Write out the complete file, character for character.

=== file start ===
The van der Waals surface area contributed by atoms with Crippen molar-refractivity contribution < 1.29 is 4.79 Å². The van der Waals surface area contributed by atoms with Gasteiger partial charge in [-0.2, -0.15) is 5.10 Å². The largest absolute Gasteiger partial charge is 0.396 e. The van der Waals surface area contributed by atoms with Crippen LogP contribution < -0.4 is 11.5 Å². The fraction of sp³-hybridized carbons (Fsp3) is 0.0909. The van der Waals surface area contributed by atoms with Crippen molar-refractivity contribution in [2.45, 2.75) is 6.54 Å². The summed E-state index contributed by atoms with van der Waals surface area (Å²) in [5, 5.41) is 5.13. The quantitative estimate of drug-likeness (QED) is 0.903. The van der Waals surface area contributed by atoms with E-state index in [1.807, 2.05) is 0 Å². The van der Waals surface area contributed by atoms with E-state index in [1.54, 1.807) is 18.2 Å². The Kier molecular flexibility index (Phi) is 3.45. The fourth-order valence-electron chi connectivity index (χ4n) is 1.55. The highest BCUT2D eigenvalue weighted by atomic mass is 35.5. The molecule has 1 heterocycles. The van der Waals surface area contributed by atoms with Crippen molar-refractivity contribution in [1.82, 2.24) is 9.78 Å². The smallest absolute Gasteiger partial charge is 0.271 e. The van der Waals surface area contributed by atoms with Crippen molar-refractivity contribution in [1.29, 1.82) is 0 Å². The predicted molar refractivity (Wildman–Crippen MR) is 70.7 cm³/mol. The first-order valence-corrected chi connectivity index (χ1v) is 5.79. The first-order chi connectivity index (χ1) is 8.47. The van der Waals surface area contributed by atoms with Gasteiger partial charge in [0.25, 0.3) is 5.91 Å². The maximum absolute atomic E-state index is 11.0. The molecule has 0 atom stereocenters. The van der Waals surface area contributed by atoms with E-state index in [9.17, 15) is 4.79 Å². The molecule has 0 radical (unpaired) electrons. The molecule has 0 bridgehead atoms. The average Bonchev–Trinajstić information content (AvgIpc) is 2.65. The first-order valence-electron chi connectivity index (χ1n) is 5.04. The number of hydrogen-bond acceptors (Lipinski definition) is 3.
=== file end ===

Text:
The van der Waals surface area contributed by atoms with Crippen molar-refractivity contribution < 1.29 is 4.79 Å². The van der Waals surface area contributed by atoms with Gasteiger partial charge in [-0.2, -0.15) is 5.10 Å². The largest absolute Gasteiger partial charge is 0.396 e. The van der Waals surface area contributed by atoms with Crippen LogP contribution < -0.4 is 11.5 Å². The fraction of sp³-hybridized carbons (Fsp3) is 0.0909. The van der Waals surface area contributed by atoms with Crippen molar-refractivity contribution in [2.45, 2.75) is 6.54 Å². The summed E-state index contributed by atoms with van der Waals surface area (Å²) in [5, 5.41) is 5.13. The quantitative estimate of drug-likeness (QED) is 0.903. The van der Waals surface area contributed by atoms with E-state index in [1.807, 2.05) is 0 Å². The van der Waals surface area contributed by atoms with E-state index in [1.54, 1.807) is 18.2 Å². The Kier molecular flexibility index (Phi) is 3.45. The fourth-order valence-electron chi connectivity index (χ4n) is 1.55. The highest BCUT2D eigenvalue weighted by atomic mass is 35.5. The molecule has 1 heterocycles. The van der Waals surface area contributed by atoms with Crippen molar-refractivity contribution in [1.82, 2.24) is 9.78 Å². The smallest absolute Gasteiger partial charge is 0.271 e. The van der Waals surface area contributed by atoms with Crippen molar-refractivity contribution in [1.29, 1.82) is 0 Å². The predicted molar refractivity (Wildman–Crippen MR) is 70.7 cm³/mol. The first-order valence-corrected chi connectivity index (χ1v) is 5.79. The first-order chi connectivity index (χ1) is 8.47. The van der Waals surface area contributed by atoms with Gasteiger partial charge in [0.25, 0.3) is 5.91 Å². The maximum absolute atomic E-state index is 11.0. The molecule has 0 atom stereocenters. The van der Waals surface area contributed by atoms with E-state index in [9.17, 15) is 4.79 Å². The molecule has 0 radical (unpaired) electrons. The molecule has 0 bridgehead atoms. The average Bonchev–Trinajstić information content (AvgIpc) is 2.65. The first-order valence-electron chi connectivity index (χ1n) is 5.04. The number of hydrogen-bond acceptors (Lipinski definition) is 3.